Tue October 30, 2012
Indiana Court of Appeals Rejects Deal Between State, Coal Gasification Plant
The Indiana Court of Appeals has thrown out a deal between the Indiana Finance Authority and a company that wants to sell synthetic gas to the state's utility customers.
From The Associated Press:
The court ruled Tuesday that the deal should not include certain industrial customers, so the Finance Authority and Indiana Gasification must amend the contract and seek new approval by the Indiana Utility Regulatory Commission.
Finance Authority attorney Andrew Kienle says it hopes to get a new deal done by the end of the year. Indiana Gasification spokesman Mike Murphy says the company believes the ruling clears the way for its proposed coal-gasification plant in Rockport.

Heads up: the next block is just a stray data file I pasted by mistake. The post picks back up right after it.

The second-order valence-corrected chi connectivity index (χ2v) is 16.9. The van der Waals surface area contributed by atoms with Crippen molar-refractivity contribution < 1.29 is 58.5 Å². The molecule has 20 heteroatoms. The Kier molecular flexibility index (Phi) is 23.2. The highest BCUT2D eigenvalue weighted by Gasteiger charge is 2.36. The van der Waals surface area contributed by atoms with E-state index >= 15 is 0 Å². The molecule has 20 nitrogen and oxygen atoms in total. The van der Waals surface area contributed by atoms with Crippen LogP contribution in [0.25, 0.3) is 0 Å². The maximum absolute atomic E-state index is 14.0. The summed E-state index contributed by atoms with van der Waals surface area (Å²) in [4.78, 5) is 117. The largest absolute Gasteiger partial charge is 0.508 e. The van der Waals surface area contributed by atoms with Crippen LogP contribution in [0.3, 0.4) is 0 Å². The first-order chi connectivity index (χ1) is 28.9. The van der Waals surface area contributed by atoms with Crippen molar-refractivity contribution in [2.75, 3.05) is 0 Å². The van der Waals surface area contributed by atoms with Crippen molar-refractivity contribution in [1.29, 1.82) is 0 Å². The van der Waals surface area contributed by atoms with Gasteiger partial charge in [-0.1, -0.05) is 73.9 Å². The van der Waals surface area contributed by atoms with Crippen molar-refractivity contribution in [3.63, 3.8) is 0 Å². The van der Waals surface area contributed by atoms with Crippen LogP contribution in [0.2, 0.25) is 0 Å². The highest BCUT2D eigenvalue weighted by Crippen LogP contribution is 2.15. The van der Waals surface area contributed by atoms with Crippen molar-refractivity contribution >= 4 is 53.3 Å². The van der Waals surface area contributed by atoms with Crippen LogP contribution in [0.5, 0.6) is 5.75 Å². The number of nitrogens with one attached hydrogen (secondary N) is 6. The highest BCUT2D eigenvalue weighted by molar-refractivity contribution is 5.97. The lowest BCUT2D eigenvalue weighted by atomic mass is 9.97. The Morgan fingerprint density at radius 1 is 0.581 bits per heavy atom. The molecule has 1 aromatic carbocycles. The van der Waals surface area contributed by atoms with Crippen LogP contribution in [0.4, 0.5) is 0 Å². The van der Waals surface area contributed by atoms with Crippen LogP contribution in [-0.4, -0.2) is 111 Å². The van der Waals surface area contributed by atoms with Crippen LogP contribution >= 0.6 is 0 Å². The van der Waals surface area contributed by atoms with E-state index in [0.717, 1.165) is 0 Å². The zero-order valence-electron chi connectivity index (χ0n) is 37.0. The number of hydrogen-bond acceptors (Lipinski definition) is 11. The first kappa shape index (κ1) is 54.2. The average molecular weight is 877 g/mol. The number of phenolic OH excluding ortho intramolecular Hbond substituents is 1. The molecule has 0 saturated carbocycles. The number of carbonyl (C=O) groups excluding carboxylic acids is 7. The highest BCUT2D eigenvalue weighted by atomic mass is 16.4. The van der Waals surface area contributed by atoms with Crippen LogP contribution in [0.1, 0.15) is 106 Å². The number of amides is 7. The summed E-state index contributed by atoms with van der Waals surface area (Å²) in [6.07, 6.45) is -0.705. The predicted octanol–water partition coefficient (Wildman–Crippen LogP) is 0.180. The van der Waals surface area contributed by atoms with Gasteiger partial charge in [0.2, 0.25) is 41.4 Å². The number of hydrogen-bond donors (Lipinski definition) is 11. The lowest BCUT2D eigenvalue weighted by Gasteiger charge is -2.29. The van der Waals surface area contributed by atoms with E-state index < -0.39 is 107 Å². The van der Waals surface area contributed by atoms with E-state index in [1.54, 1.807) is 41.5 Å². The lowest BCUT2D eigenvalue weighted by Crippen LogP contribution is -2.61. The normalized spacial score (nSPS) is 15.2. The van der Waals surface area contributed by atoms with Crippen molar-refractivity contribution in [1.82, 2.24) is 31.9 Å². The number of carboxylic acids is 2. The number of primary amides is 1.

Consumer attorney Jerry Polk predicts more fighting over the deal. His clients oppose the deal.
I reported on this plant earlier this year, when the public comment period ended in January. At the time, experts were conflicted about using coal to create synthetic gas.
Industry experts say coal gasification is a viable technology, and a way to use coal in a cleaner—and sometimes more versatile—way.
Jim Neathery of UK’s Center for Applied Energy Research says the technology has been available for decades. He says sometimes it makes sense to convert coal to gas, because people use gas to heat their homes, and the infrastructure already exists to transport the fuel.
“It makes a lot more in sense in terms of the environment too,” he said. “You’re able to clean the coal while you’re converting it to get a natural gas that meets standards of any home in the United States by gasifying it.”
But environmental groups say using coal to create synthetic gas still releases excess carbon dioxide, and thus isn't good for the environment. And with low natural gas prices, the economic question is whether it's a better investment to build a natural gas plant or spend billions to build a plant to create synthetic gas.